ANPING HUANG CHINA "I am interested in working with jewelry combined elements from different fields and different cultures. It is also very charming for me to use technology in jewelry design. I usually get inspirations from digital world and games, and of course from China, the country I come from. I hope my jewels could be playful and personal so they may interact with people more and showing different identities of people." Anping Huang

IED-ITALY


ANPING HUANG "With her work Anping Huang combines her Chinese background with a western touch. Thanks to her study experience in Milan Anping develops each jewelry project with a unique design approach. The jewelry pieces presented at the exhibition are the results of the investigation in the themes of memories and childhood throughout her personal vision and interaction with the reality. In both rings her thoughts are translated into geometric shapes, enhanced by the size and repetition. She usually explores the use of alternative materials and the manipulation of existing elements such as resin and printed pictures. The final results intrigue the viewer also for their dynamic and lively composition." Prof Giulia Savino, IED Italy


CLARA GARRA SABATÉ SPAIN

EASD MESTRE MATEO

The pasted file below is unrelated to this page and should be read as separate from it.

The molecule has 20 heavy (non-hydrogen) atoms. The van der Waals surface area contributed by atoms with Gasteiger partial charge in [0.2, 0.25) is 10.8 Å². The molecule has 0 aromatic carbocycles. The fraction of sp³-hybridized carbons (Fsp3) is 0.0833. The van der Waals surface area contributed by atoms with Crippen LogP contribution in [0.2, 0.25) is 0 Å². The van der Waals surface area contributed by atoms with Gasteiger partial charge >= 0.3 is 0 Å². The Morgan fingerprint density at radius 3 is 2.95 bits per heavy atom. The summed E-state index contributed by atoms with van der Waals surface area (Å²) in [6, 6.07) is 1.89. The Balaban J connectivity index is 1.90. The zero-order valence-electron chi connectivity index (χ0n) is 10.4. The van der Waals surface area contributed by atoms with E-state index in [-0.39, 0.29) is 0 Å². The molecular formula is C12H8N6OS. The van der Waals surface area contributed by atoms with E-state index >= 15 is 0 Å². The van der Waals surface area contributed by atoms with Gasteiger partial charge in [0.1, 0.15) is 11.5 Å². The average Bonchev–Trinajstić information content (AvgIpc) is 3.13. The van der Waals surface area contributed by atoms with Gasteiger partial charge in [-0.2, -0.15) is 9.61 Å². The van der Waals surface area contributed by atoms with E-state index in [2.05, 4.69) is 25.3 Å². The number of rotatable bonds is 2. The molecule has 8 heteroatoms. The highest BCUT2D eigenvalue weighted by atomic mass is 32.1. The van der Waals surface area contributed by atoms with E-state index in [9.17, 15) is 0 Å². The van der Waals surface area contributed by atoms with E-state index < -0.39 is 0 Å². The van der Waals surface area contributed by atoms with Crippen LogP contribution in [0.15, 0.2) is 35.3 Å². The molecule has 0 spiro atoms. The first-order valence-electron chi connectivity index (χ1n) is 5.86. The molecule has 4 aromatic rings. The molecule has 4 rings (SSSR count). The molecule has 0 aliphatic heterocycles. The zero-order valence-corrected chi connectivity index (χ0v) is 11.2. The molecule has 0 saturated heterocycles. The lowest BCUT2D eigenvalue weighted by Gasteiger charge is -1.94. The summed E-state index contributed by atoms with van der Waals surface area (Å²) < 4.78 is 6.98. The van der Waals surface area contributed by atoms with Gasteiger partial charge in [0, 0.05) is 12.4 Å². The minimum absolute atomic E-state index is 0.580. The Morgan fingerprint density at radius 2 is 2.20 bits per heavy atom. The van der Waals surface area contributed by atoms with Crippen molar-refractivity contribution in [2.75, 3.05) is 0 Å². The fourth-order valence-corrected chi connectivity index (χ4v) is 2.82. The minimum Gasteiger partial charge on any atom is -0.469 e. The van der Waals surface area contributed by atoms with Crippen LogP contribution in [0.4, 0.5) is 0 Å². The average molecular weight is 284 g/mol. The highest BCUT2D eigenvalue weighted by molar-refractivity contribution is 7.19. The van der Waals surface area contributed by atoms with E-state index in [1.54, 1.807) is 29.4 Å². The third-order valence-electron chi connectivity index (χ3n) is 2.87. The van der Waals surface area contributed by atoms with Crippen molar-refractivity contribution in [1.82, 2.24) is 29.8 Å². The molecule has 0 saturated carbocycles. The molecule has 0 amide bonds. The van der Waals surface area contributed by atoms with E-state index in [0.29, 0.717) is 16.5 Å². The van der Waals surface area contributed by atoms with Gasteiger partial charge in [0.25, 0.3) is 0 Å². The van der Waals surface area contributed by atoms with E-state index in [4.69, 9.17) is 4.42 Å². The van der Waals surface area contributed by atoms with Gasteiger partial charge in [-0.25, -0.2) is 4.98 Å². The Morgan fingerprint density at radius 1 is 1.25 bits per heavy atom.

"Since I was a child I felt attached in many ways to art and the observation of the world. The experiences and feelings I lived grew in me as ideas that had to be transformed and expressed through dance, paintings or volumetric designs. As time went by, I realized which paths I could use to express myself in a more natural and pleasant way. Due to it, I focalized my studies to create and design as a mean to transmit in the most faithful way my vision of the world.I studied my degree in Product Design in ESDAP Llotja, Barcelona, for four years." Clara Garra SabatĂŠ

MYDAYBYDAY


It helped me to create my own thoughts and style, and generate immeasurable knowledge about the past, their authors and the most important styles. During my journey trough university I discovered my passion for jewellery, which made me realize I didn’t want to let scape the chance to practice for a few months in a small workshop in Barcelona to learn and improve my skills. From that moment onwards I knew I wanted to give everything I have to this world. Is through the apparently simple geometry and clear lines of every piece I make, how I reflect all the impulses I have and feelings I love. This is how I build bridges between crafts and industry sector. I’m constantly searching for new materials, skills and shapes to improve my growth as an artist. For being able to continue connecting emotions with everything I create, I found fundamental to evolve and include new techniques in my personal work."


CLARA GARRA SABATÉ